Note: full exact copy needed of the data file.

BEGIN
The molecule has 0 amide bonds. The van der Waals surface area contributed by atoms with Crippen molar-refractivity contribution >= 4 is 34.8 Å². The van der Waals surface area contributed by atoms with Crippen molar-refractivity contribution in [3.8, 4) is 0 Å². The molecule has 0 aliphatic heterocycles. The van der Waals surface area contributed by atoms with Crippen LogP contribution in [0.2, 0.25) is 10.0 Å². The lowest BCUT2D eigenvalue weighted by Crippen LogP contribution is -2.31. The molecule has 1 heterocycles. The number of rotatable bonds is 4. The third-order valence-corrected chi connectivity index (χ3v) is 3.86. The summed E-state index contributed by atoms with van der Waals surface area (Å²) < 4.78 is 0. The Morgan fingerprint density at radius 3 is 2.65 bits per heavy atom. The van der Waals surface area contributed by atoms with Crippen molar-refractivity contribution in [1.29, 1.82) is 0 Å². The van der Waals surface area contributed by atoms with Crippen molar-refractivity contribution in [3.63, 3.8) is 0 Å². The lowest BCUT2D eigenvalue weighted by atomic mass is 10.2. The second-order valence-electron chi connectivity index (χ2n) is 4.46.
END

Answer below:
The molecule has 0 amide bonds. The van der Waals surface area contributed by atoms with Crippen molar-refractivity contribution >= 4 is 34.8 Å². The van der Waals surface area contributed by atoms with Crippen molar-refractivity contribution in [3.8, 4) is 0 Å². The molecule has 0 aliphatic heterocycles. The van der Waals surface area contributed by atoms with Crippen LogP contribution in [0.2, 0.25) is 10.0 Å². The lowest BCUT2D eigenvalue weighted by Crippen LogP contribution is -2.31. The molecule has 1 heterocycles. The number of rotatable bonds is 4. The third-order valence-corrected chi connectivity index (χ3v) is 3.86. The summed E-state index contributed by atoms with van der Waals surface area (Å²) < 4.78 is 0. The Morgan fingerprint density at radius 3 is 2.65 bits per heavy atom. The van der Waals surface area contributed by atoms with Crippen molar-refractivity contribution in [1.29, 1.82) is 0 Å². The van der Waals surface area contributed by atoms with Crippen molar-refractivity contribution in [3.63, 3.8) is 0 Å². The lowest BCUT2D eigenvalue weighted by atomic mass is 10.2. The second-order valence-electron chi connectivity index (χ2n) is 4.46.